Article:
By Charles Boehm – WASHINGTON, DC (Feb 9, 2017) US Soccer Players – We’re in a hole. Behind the 8-ball. Honduras at home is now a must-win. Four points from the next two, at minimum. Don’t press the panic button yet, but… etc etc.
The USMNT’s winless start to the final round of CONCACAF World Cup qualifying has stirred much fear and fretting. Most notably, it prompted the federation’s decision to part company with head coach Jurgen Klinsmann despite its enormous investment in his tenure. The short-term danger of missing out on the planet’s biggest event, we were told, was simply too perilous to grant any further leeway he might have needed for long-term progress. Thus the quest for Russia 2018 has been placed in Bruce Arena’s safe, veteran hands before any further wobbles can sneak in.
Just how dicey might the rest of the Hexagonal be for the Yanks? Yes, they’re 0-2, but they’ve also gotten two of their toughest games – Mexico and away to Costa Rica – out of the way. You only have to finish in the top half of the six-team group to advance. There’s the further safety valve of an intercontinental playoff for the fourth-place side. Mexico made light work of that playoff in the last cycle despite their historically woeful Hex.
So we took a look at every one of the six teams’ remaining schedules, considered their recent form and cross-checked for history with every other Hexagonal campaign of the current century. We also bear in mind the old chestnut about “win at home, draw on the road” being the path to the World Cup. That led us to several well-studied, but non-scientific, scenarios of how things might unfold as each country plays eight games between now and mid-October.
We’ll focus on the US, but check in on their Hex mates where needed – because if there’s any soccer event that supports the validity of chaos theory, it’s CONCACAF qualifying.
0 pts to date, 3 dropped at home; best possible points total = 24 pts
Remaining matches vs. HON, at PAN, vs. T&T, at MEX, vs. CRC, at HON, vs. PAN, at T&T.
LEVELHEADED TAKE: beat HON, draw @ PAN, beat T&T, lose @ MEX, beat CRC, draw @ HON, beat PAN, draw T&T = 3+1+3+0+3+1+3+1 = 15 pts
Key games: @ MEX, @ HON, home to CRC
Arena has said that four points from the two March qualifiers will get the US back on track. It’s hard to argue with that outlook. Extending that approach over the rest of the year will probably get them to Russia as an automatic qualifier. Even budgeting for a loss either at Mexico or at Honduras, two traditional houses of horror for the Yanks, this would see a final finish of 15 points. In our “levelheaded” scenario, that gets them third place, behind Mexico and Costa Rica but a nose or two ahead of Honduras.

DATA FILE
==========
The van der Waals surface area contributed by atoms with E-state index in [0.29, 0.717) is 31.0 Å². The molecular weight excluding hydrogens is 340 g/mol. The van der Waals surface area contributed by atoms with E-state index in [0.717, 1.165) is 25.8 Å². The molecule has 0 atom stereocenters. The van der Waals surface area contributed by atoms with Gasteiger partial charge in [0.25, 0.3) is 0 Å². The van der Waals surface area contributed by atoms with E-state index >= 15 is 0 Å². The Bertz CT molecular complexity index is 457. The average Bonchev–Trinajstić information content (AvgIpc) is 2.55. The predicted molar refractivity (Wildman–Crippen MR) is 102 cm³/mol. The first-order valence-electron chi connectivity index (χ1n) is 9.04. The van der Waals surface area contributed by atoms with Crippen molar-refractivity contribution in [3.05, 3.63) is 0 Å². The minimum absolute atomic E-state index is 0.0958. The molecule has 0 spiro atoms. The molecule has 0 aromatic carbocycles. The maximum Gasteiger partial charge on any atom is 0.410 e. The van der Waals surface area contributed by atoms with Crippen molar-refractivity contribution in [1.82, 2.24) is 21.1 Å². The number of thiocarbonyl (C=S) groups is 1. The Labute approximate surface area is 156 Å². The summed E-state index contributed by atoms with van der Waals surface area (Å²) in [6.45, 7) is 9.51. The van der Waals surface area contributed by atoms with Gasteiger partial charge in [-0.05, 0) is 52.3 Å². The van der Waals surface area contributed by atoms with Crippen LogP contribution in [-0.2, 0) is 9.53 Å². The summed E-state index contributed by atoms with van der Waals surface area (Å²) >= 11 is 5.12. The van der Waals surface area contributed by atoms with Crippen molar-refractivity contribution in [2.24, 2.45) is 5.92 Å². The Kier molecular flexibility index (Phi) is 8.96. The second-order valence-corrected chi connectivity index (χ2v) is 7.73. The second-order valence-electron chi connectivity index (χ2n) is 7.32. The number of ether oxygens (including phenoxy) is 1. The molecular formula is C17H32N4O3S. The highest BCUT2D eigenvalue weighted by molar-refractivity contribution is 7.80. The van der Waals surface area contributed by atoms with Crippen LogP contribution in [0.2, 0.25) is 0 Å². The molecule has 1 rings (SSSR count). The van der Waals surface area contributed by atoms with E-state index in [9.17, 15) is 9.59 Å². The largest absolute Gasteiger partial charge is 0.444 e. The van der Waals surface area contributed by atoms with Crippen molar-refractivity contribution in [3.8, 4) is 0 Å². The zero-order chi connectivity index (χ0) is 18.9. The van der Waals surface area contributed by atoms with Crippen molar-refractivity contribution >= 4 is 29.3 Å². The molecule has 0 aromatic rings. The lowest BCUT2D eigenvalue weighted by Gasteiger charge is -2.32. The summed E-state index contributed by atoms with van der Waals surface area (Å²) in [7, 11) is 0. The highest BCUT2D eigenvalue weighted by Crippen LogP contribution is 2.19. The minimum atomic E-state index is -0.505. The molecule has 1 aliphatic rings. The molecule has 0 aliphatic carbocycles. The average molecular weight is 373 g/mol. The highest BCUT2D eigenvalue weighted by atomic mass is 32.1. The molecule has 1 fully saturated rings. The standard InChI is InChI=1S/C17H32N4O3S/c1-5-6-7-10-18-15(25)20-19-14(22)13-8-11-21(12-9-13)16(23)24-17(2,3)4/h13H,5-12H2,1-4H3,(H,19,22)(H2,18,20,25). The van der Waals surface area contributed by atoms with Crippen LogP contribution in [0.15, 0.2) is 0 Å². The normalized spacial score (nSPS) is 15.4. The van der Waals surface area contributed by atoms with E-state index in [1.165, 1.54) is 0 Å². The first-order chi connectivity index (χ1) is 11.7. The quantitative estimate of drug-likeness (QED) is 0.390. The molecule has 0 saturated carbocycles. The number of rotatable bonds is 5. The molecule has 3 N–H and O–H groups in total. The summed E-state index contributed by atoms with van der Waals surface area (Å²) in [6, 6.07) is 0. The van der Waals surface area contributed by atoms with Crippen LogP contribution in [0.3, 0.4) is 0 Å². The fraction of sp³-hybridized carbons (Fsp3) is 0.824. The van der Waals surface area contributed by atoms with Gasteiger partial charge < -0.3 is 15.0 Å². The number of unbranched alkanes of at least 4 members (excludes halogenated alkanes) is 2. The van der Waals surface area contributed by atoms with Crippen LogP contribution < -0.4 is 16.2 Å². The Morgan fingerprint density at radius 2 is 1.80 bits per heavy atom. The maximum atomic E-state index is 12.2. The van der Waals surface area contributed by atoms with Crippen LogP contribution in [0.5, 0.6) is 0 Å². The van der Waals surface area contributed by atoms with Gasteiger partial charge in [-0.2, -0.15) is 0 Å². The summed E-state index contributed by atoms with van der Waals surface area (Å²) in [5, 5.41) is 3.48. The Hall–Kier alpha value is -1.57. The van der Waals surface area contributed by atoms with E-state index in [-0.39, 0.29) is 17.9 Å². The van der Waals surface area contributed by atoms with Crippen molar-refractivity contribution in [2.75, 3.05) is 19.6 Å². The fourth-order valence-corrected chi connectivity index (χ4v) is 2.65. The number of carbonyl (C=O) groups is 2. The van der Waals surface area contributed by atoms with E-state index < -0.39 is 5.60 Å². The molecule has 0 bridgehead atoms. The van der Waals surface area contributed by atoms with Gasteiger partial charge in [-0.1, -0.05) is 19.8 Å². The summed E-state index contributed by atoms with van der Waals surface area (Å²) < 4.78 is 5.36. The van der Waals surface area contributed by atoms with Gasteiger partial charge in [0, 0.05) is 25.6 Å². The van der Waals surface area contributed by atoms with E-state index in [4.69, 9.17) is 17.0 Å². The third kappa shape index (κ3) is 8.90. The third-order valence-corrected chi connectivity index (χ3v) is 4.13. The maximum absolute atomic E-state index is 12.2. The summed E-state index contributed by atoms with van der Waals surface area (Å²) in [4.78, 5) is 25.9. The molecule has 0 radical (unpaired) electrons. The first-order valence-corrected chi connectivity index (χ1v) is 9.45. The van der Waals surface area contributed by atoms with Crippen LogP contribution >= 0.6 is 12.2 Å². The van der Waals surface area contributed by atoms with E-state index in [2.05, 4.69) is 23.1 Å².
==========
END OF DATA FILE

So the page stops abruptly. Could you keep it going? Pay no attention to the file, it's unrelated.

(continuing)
However, it’s not hard for jolts and jitters to sneak in here. That model reckons that the US will take a road point from either Mexico City or San Pedro Sula, two testing trips that could quite easily turn out empty-handed. If both El Tri and Los Catrachos beat the yanquis there, Honduras pull to within just one point of the US in the final standings. “Squeaky bum time” is the British term of choice here.
It also includes a home win over Costa Rica. Given Los Ticos’ strong outings to date, they might just fancy their chances of snatching a point in the States on Sept. 1. Conversely, it includes a road draw at likely Hex doormats Trinidad & Tobago on the final day of qualifying. The Soca Warriors held the US to a draw in Port-of-Spain in the last round of qualifying but may well struggle to do so again.
Speaking of T&T, they might just be this Hex’s prediction-wrecking free radical. The islanders have been a hot mess lately after losing their first two games in this round. They fired coach Stephen Hart, then fell out with his replacement Tom Saintfiet after barely a month. That span included a grisly defeat in a qualifying playoff for this summer’s Gold Cup and public clashes with a few star players.
T&T may have righted the ship with the recent hiring of respected former player Dennis Lawrence, who previously worked under Roberto Martinez and has brought in England great Sol Campbell as an assistant. The road ahead is rough. They could easily finish the Hex winless, as they do in more than one of our models. So if Lawrence does manage to put things together, the men in red and black could well turn into a point-stealing banana peel for others.
At the other end of the table, Mexico and Costa Rica look quite capable of continuing their undefeated starts, even if history suggests they won’t. Their decades-long track records of impressive qualification have been built upon rock-solid home form. Costa Rica in particular have only dropped eight points at home in the last four Hexagonals, out of 60 points on offer. That adds up to a 16-2-2 record in home Hex games this century. It’s a level that El Tri once maintained, only to nearly miss out on Brazil 2014 by winning just one of their five home games during that Hex. CONCACAF teams with that degree of home futility almost always wind up watching the big event at home on television.
In that light, any points the US can take away from their June 11 visit to Estadio Azteca will be a bonus. On the flip side, the visits to Panama City and Port-of-Spain are “can’t-lose” occasions, despite the complicated travel – and occasional gamesmanship – involved in such fixtures. Remember, every single point counts. Panama’s Canaleros are off to a great start after November’s round-opening upset win at Honduras. In our levelheaded model, that result could see them past their Central American rivals in a razor-thin race for fourth place and a playoff with an Asian side.
Win at home, draw on the road. That traditional advice is now practically a mandate for a USMNT side with precious little wiggle room.
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